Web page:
Cardholders also get 10% of their redeemed miles back. So the math changes a bit, and your points are worth more. In this example, cardholders would get:
- ~2.7 cents per point on a Blue fare (~$206 / 7,740 JetBlue points after rebate)
- ~2.6 cents per point on a Blue Plus fare (~$221 / 8,820 JetBlue points after rebate)
- ~1.5 cents per point on a Mint fare (~$392 / 25,830 JetBlue points after rebate)
So being a JetBlue cardholder gives you a better return on your points.
I found different values on the other routes I checked, for example New York (JFK) to Los Angeles.
Here are prices for a paid, one-way ticket:
And here’s what you’d pay with JetBlue points:
If you’re not a cardholder, here’s how the math works out:
- ~1.5 cents per point on a Blue fare (~$163 / 10,700 JetBlue points)
- ~1.5 cents per point on a Blue Plus fare (~$178 / 11,800 JetBlue points)
- ~1.3 cents per point on a Mint fare (~$593 / 45,300 JetBlue points)
If you are a cardholder, and you take into account the 10% mileage rebate, you’d get:
- ~1.7 cents per point on a Blue fare (~$163 / 9,630 JetBlue points)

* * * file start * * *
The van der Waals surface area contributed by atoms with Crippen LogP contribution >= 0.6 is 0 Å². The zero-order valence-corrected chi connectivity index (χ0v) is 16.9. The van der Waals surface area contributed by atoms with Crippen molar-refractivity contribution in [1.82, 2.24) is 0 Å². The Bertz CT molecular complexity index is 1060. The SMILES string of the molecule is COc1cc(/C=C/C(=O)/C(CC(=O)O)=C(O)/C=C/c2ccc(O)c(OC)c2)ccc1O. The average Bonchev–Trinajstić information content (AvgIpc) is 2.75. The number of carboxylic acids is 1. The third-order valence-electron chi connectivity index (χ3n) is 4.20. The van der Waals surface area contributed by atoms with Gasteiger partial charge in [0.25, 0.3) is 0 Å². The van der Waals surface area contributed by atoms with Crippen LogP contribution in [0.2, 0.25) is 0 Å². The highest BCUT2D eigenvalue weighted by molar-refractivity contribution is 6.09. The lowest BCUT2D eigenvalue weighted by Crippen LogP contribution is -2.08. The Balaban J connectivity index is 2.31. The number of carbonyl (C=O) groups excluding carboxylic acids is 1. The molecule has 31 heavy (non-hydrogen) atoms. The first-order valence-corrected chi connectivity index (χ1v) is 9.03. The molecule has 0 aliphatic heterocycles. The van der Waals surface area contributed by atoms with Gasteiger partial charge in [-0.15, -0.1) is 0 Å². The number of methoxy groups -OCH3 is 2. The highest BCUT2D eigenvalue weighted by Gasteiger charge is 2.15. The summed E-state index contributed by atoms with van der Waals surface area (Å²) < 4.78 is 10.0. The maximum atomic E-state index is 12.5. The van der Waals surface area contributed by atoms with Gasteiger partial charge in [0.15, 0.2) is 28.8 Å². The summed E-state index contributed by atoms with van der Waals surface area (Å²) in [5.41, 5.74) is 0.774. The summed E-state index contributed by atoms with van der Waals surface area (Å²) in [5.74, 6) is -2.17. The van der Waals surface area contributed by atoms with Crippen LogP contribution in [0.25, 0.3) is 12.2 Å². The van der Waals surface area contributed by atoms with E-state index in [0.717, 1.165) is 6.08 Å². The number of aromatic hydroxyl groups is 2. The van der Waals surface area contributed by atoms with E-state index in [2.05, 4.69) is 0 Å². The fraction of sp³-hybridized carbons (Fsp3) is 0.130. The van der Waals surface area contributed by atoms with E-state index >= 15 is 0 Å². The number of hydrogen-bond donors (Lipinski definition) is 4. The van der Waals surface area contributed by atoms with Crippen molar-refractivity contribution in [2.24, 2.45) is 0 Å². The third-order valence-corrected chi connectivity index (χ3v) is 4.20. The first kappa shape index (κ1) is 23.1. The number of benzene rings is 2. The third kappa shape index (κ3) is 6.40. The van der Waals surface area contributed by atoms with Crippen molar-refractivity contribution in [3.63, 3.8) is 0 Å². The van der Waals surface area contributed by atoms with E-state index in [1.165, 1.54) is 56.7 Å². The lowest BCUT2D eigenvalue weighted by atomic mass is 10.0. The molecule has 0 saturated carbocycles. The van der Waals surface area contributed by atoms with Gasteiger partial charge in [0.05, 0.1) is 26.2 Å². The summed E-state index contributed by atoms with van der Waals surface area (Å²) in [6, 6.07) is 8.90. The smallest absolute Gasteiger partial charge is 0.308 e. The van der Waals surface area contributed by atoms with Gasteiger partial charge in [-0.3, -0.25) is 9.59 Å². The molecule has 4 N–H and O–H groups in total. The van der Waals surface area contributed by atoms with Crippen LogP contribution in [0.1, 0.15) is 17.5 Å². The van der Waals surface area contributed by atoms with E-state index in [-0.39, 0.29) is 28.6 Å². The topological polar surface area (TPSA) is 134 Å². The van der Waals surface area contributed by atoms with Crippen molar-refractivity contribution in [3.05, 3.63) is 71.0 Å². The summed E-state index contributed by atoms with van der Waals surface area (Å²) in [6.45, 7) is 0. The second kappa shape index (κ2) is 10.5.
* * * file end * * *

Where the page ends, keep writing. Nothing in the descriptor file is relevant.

- ~1.7 cents per point on a Blue Plus fare (~$178 / 10,620 JetBlue points)
- ~1.5 cents per point on a Mint fare (~$593 / 40,770 JetBlue points)
I’d avoid the Blue Plus fare in this case, because you’ll already get a free checked bag when you use the card to pay for your award ticket taxes and fees!
JetBlue Credit Cards
Link: Barclaycard JetBlue Plus
Link: Barclaycard JetBlue
You can now earn lots of JetBlue points by signing-up for one of the Barclaycard JetBlue credit cards.
So the sign-up bonus could be worth up to ~$810 if you get a value of ~2.7 cents per point, like in our previous example (30,000 points x 2.7 cents per point = ~$810).
Or $450 if you book flights at ~1.5 cents per point (30,000 points x 1.5 cents per point = $450).
The cards also offer:
- 5,000 JetBlue additional points each year on your account anniversary
- 6 JetBlue points per $1 you spend on airfare with JetBlue